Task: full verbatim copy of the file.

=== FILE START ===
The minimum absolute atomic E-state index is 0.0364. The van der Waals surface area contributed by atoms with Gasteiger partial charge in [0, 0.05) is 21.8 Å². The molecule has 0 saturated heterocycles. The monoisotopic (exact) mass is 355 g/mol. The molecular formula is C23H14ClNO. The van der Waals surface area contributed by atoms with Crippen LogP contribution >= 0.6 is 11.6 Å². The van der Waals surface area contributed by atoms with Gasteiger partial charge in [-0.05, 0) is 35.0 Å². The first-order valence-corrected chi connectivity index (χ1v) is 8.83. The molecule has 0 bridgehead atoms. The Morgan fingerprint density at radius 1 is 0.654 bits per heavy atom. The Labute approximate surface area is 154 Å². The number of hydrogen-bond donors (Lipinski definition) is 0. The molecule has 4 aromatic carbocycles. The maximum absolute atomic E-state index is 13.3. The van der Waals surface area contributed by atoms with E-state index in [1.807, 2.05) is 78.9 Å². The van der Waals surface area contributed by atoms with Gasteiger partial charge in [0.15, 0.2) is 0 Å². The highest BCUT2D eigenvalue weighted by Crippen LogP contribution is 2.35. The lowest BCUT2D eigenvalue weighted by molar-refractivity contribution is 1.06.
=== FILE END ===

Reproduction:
The minimum absolute atomic E-state index is 0.0364. The van der Waals surface area contributed by atoms with Gasteiger partial charge in [0, 0.05) is 21.8 Å². The molecule has 0 saturated heterocycles. The monoisotopic (exact) mass is 355 g/mol. The molecular formula is C23H14ClNO. The van der Waals surface area contributed by atoms with Crippen LogP contribution >= 0.6 is 11.6 Å². The van der Waals surface area contributed by atoms with Gasteiger partial charge in [-0.05, 0) is 35.0 Å². The first-order valence-corrected chi connectivity index (χ1v) is 8.83. The molecule has 0 bridgehead atoms. The Morgan fingerprint density at radius 1 is 0.654 bits per heavy atom. The Labute approximate surface area is 154 Å². The number of hydrogen-bond donors (Lipinski definition) is 0. The molecule has 4 aromatic carbocycles. The maximum absolute atomic E-state index is 13.3. The van der Waals surface area contributed by atoms with E-state index in [1.807, 2.05) is 78.9 Å². The van der Waals surface area contributed by atoms with Gasteiger partial charge in [0.15, 0.2) is 0 Å². The highest BCUT2D eigenvalue weighted by Crippen LogP contribution is 2.35. The lowest BCUT2D eigenvalue weighted by molar-refractivity contribution is 1.06.